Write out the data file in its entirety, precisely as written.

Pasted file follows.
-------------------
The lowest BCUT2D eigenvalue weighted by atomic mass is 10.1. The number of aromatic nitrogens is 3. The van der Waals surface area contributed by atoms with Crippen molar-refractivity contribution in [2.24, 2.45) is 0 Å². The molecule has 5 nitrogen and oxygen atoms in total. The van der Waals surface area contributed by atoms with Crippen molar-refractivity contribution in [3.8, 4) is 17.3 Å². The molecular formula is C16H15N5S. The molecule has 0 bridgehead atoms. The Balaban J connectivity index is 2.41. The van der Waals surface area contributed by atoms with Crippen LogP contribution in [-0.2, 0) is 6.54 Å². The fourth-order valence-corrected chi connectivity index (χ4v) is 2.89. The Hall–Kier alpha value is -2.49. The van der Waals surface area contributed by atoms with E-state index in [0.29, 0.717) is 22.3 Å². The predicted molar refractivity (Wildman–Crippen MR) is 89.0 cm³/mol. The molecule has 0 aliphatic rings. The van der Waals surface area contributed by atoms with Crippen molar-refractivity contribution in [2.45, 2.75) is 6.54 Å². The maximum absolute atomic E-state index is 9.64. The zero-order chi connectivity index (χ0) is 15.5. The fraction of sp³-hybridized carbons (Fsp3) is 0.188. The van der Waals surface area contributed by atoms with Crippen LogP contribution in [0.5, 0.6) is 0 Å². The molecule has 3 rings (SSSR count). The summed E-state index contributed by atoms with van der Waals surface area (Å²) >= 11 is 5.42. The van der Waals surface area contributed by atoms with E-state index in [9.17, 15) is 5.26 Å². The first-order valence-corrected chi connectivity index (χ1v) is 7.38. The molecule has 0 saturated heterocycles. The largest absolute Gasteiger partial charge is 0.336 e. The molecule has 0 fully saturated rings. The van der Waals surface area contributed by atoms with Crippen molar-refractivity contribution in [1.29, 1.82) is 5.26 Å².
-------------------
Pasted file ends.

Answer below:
The lowest BCUT2D eigenvalue weighted by atomic mass is 10.1. The number of aromatic nitrogens is 3. The van der Waals surface area contributed by atoms with Crippen molar-refractivity contribution in [2.24, 2.45) is 0 Å². The molecule has 5 nitrogen and oxygen atoms in total. The van der Waals surface area contributed by atoms with Crippen molar-refractivity contribution in [3.8, 4) is 17.3 Å². The molecular formula is C16H15N5S. The molecule has 0 bridgehead atoms. The Balaban J connectivity index is 2.41. The van der Waals surface area contributed by atoms with Crippen LogP contribution in [-0.2, 0) is 6.54 Å². The fourth-order valence-corrected chi connectivity index (χ4v) is 2.89. The Hall–Kier alpha value is -2.49. The van der Waals surface area contributed by atoms with E-state index in [0.29, 0.717) is 22.3 Å². The predicted molar refractivity (Wildman–Crippen MR) is 89.0 cm³/mol. The molecule has 0 aliphatic rings. The van der Waals surface area contributed by atoms with Crippen molar-refractivity contribution in [2.45, 2.75) is 6.54 Å². The maximum absolute atomic E-state index is 9.64. The zero-order chi connectivity index (χ0) is 15.5. The fraction of sp³-hybridized carbons (Fsp3) is 0.188. The van der Waals surface area contributed by atoms with Crippen LogP contribution in [0.5, 0.6) is 0 Å². The molecule has 3 rings (SSSR count). The summed E-state index contributed by atoms with van der Waals surface area (Å²) >= 11 is 5.42. The van der Waals surface area contributed by atoms with E-state index in [9.17, 15) is 5.26 Å². The first-order valence-corrected chi connectivity index (χ1v) is 7.38. The molecule has 0 saturated heterocycles. The largest absolute Gasteiger partial charge is 0.336 e. The molecule has 0 fully saturated rings. The van der Waals surface area contributed by atoms with Crippen molar-refractivity contribution in [1.29, 1.82) is 5.26 Å².